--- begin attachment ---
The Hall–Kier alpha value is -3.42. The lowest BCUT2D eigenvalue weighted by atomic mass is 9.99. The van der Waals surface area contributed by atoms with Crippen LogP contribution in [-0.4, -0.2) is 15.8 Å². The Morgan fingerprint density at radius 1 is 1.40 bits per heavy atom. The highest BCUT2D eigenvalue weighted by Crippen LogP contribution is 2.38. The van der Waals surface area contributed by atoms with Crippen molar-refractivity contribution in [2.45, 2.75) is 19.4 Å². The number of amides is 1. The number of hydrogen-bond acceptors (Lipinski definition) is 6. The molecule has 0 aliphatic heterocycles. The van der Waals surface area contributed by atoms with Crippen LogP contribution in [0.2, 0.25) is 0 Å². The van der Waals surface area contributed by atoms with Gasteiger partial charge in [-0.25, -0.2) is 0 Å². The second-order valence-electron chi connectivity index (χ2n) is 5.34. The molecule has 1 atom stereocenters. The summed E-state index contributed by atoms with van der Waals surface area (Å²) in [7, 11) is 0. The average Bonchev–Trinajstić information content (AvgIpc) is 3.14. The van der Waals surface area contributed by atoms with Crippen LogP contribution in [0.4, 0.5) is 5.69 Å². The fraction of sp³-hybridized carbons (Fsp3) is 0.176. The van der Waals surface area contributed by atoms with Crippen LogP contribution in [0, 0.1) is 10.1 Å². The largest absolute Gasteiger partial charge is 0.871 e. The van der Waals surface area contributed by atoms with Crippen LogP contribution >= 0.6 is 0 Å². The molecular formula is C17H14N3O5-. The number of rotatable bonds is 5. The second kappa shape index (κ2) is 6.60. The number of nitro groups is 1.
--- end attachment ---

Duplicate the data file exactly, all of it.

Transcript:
The Hall–Kier alpha value is -3.42. The lowest BCUT2D eigenvalue weighted by atomic mass is 9.99. The van der Waals surface area contributed by atoms with Crippen LogP contribution in [-0.4, -0.2) is 15.8 Å². The Morgan fingerprint density at radius 1 is 1.40 bits per heavy atom. The highest BCUT2D eigenvalue weighted by Crippen LogP contribution is 2.38. The van der Waals surface area contributed by atoms with Crippen molar-refractivity contribution in [2.45, 2.75) is 19.4 Å². The number of amides is 1. The number of hydrogen-bond acceptors (Lipinski definition) is 6. The molecule has 0 aliphatic heterocycles. The van der Waals surface area contributed by atoms with Crippen LogP contribution in [0.2, 0.25) is 0 Å². The van der Waals surface area contributed by atoms with Gasteiger partial charge in [-0.25, -0.2) is 0 Å². The second-order valence-electron chi connectivity index (χ2n) is 5.34. The molecule has 1 atom stereocenters. The summed E-state index contributed by atoms with van der Waals surface area (Å²) in [7, 11) is 0. The average Bonchev–Trinajstić information content (AvgIpc) is 3.14. The van der Waals surface area contributed by atoms with Crippen LogP contribution in [0.4, 0.5) is 5.69 Å². The fraction of sp³-hybridized carbons (Fsp3) is 0.176. The van der Waals surface area contributed by atoms with Crippen LogP contribution in [0, 0.1) is 10.1 Å². The largest absolute Gasteiger partial charge is 0.871 e. The van der Waals surface area contributed by atoms with Crippen LogP contribution >= 0.6 is 0 Å². The molecular formula is C17H14N3O5-. The number of rotatable bonds is 5. The second kappa shape index (κ2) is 6.60. The number of nitro groups is 1.